FIRST-PERSON: 'Undo' -- a key we all need
OCALA, Fla. (BP) -- At the beginning of the '80s when I started as a pastor, I used a classic typewriter that a member of my church gave me.
I wrote my messages with the typewriter as well as the church bulletin, which I usually had to repeat multiple times because of the mistakes I made. Later, I bought an electric typewriter that had a whiteout tape, which allowed me to correct my mistakes. But if you had seen it up close, you would have noticed that I frequently made mistakes.
As technology developed, I bought my first computer. It did not have a hard drive and was extremely slow. But it had a new key that I did not know how to use at first, and I soon found the convenience of it -- the "undo" key that allowed me to correct any error by clicking on it.
From that moment on, I felt more confident writing any documents because I knew that if I made a mistake, there was a key that would correct it and nobody would notice. "Undo," as one dictionary definition puts it, means to "cancel or reverse the effects or results of a previous action or measure."
How good it would be if we all had a key like this in our own lives. Many times when I make a mistake or say something that I should not say, I think, "If I only had an undo key to correct the error."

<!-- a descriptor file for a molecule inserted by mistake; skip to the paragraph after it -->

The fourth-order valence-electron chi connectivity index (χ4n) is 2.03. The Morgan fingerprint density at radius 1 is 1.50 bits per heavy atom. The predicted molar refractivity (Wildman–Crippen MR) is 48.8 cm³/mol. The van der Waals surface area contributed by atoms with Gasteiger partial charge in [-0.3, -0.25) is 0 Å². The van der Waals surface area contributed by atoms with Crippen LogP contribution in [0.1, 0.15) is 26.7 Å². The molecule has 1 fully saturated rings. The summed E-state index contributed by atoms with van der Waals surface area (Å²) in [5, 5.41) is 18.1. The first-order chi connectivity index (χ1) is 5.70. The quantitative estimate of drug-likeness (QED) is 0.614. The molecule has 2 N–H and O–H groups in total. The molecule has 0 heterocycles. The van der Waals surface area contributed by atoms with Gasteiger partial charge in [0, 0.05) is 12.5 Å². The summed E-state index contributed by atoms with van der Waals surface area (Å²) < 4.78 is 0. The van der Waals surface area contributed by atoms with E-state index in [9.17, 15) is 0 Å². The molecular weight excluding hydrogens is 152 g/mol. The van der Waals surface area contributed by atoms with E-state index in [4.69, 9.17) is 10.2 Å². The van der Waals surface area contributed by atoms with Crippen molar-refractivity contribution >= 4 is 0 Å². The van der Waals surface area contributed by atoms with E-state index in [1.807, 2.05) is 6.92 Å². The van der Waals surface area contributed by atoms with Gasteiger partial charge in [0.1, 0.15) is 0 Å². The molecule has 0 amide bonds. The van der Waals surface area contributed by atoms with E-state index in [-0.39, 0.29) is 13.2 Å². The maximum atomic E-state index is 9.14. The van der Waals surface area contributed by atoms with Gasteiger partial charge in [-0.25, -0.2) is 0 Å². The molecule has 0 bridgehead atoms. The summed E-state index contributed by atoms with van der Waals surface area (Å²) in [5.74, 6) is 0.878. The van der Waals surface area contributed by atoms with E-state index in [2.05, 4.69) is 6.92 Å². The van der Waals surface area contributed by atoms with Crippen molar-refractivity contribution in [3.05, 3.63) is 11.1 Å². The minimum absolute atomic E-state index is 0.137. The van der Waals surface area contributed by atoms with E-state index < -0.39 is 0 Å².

All of us make mistakes that are more serious than spelling errors or things we should not say, so it is important to discover that God Himself, before the beginning of the creation, had already thought of a way to help us to correct our mistakes.
As the prophet Micah declared, "Who is a God like you, who pardons without and forgives the transgression of the remnant of his inheritance? You do not stay angry forever but delight to show mercy. You will again have compassion on us; you will tread our sins underfoot and hurl all our iniquities into the depths of the sea" (Micah 7:18-19).
For those of us who believe and trust in Jesus, we have been granted a divine key that erases our mistakes: "I, even I, am he who blots out your transgressions, for my own sake, and remembers your sins no more" (Isaiah 43:25). That key activates the grace of God that has been revealed to us through His Son, Jesus Christ, once we admit that we have made a mistake. "Repent, then, and turn to God," Scripture instructs us, "so that your sins may be wiped out...." (Acts 3:19).
We do not have to continue writing our lives on old typewriters with the fear of making a mistake in what we do or say. Our lives are written with the assurance that our sins are erased by the blood of Christ.
It was John the Baptist who said "... Look, the Lamb of God, who takes away the sin of the world!" (John 1:29). The phrase "takes away" means "erase." Jesus erases our sins and mistakes, and that's better that any undo key ever invented.